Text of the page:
Assume I have such modulated data which is, for example, $x=0.7+0.7i$. That modulated data is encapsulated in a vector as below:

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where $c$ is any constant number, let’s say, for example: $c=0.7$ . My question is how can I detect if the received vector is $y_1$ or $y_2$ ? I mean is there a mathematical expression I can apply for detection?


The same as you'd do for a scalar reception:

  1. Build a stochastic model for your transmit vectors
  2. Build a stochastic model for your noise
  3. from 1. and 2., build a stochastic model for your received vectors
  4. Define a metric on the error statistics that you want to minimize
  5. from 3. and 4., derive a decider

For example:

  1. $x$ are points from an amplitude-phase shift keying modulation $\mathcal X$, with two different amplitudes, and 4 points on the inner "circle", as well as 6 on the outer, and the inner points being chosen twice as often as the outer points; points on the same amplitude circle are equiprobable.
    From that follows a statistic for $\vec y_1=(y_{11},y_{12})^T$, call it $f_{y_{11},y_{12}}(\xi_1, \xi_2)$.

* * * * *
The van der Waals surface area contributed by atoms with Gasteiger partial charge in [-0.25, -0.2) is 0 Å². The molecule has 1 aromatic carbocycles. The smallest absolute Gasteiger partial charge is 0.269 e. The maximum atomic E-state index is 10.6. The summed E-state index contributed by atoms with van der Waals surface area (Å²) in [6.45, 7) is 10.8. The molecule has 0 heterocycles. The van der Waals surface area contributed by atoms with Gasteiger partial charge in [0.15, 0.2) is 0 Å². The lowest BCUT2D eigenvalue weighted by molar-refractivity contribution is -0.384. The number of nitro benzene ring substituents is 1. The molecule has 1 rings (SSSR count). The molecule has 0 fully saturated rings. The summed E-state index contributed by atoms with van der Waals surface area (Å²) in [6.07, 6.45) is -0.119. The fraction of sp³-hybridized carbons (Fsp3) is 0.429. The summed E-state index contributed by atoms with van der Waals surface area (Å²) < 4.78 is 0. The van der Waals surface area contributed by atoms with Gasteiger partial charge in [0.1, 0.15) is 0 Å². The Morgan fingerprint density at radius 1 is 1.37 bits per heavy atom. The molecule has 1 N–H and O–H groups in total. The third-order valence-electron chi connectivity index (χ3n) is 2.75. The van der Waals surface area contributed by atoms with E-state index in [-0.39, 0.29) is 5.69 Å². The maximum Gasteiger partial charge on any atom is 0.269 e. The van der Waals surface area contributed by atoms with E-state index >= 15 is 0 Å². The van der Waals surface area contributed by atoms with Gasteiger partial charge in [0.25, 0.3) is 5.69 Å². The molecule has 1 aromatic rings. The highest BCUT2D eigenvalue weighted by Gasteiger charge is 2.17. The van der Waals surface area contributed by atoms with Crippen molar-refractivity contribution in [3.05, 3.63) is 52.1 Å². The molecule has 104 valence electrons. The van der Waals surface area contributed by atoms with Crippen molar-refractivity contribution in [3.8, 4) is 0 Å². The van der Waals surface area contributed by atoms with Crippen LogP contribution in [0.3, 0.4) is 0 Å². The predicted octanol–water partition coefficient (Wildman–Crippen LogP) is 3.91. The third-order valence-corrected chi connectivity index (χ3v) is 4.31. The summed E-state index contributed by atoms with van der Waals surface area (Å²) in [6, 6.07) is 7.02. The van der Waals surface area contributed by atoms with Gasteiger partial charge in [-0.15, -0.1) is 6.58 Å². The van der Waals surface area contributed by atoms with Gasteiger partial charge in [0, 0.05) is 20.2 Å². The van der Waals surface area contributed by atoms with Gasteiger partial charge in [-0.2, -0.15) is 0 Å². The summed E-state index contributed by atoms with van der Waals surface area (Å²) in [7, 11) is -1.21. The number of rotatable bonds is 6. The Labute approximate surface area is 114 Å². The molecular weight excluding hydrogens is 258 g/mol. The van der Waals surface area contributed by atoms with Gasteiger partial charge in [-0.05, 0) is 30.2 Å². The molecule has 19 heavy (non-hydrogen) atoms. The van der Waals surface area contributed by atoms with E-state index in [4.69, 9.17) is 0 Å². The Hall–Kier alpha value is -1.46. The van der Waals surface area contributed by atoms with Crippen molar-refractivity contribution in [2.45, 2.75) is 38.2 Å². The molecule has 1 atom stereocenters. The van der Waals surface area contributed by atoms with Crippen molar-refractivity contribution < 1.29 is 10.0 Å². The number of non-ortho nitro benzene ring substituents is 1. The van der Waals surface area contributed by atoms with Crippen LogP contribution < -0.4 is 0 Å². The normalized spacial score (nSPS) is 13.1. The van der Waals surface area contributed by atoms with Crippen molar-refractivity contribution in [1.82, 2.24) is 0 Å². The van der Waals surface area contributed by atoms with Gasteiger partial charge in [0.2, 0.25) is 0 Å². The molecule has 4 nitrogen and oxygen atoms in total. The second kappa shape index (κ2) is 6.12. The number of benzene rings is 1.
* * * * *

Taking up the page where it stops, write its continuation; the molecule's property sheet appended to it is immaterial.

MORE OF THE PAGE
In many cases this is relatively easy, since the possible points are discrete, in others you'll have to employ more complicated models e.g through random variable pdf transformations using the Jacobi determinant.
  2. Noise $\vec n = (n_1,n_2)^T$ is uniform in phase over $[0,\pi/2]$, and exponentially distributed in amplitude, strongly stationary, white and independent from $\vec y$. That means it can be described by a single $f_n(\chi)$.
  3. $\vec r = (y_{11}+n_1, y_{12}+n_2)^T$. If you modeled your noise to be independent from signal in 2., then the noise pdf is just the convolution of $f_{\vec y}$ and $f_{n}$.
  4. You define that you want to minimize the symbol error probability for every receive point. Other choices might include minimizing bit error rate locally, or symbol error rate globally under constraints (e.g. complexity).
  5. You hence decide to build an MAP decider that gives you an estimate $\hat x$ that gives you $\hat x_{\vec r} = \operatorname*{\arg\max}\limits_x f(\vec r|x)$. So, you write down the 2D density, and find a maximum.
  • $\begingroup$ Thank you for your reply ... "stochastic model", does that mean like a matrix which includes all possible vectors ? second, could you please explain more what you mean by point 2 ? I mean how to choose the noise. $\endgroup$ – Fatima_Ali Jan 30 at 6:14
  • $\begingroup$ a stochastic model describes the thing stochastically, so, more something like probability densities (or probabilities in the discrete case), stationarity, ergodicity, correlation $\endgroup$ – Marcus Müller Jan 30 at 12:33

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